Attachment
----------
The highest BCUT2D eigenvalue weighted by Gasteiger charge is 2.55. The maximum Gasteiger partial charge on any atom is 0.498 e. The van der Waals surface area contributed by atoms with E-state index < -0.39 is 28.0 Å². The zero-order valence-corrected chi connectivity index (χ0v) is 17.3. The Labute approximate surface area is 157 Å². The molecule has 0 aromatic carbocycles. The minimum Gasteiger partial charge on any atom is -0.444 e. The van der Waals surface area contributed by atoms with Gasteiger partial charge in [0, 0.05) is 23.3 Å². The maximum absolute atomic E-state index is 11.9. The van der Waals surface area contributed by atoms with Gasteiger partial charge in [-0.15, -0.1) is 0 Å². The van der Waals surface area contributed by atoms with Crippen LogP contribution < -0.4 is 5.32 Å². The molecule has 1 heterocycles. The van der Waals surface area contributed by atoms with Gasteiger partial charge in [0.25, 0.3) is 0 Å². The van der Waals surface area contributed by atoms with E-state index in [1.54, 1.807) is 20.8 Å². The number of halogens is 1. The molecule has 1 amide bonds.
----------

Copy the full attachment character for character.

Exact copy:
The highest BCUT2D eigenvalue weighted by Gasteiger charge is 2.55. The maximum Gasteiger partial charge on any atom is 0.498 e. The van der Waals surface area contributed by atoms with E-state index < -0.39 is 28.0 Å². The zero-order valence-corrected chi connectivity index (χ0v) is 17.3. The Labute approximate surface area is 157 Å². The molecule has 0 aromatic carbocycles. The minimum Gasteiger partial charge on any atom is -0.444 e. The van der Waals surface area contributed by atoms with Gasteiger partial charge in [0, 0.05) is 23.3 Å². The maximum absolute atomic E-state index is 11.9. The van der Waals surface area contributed by atoms with Gasteiger partial charge in [-0.15, -0.1) is 0 Å². The van der Waals surface area contributed by atoms with Crippen LogP contribution < -0.4 is 5.32 Å². The molecule has 1 heterocycles. The van der Waals surface area contributed by atoms with Gasteiger partial charge in [0.25, 0.3) is 0 Å². The van der Waals surface area contributed by atoms with E-state index in [1.54, 1.807) is 20.8 Å². The number of halogens is 1. The molecule has 1 amide bonds.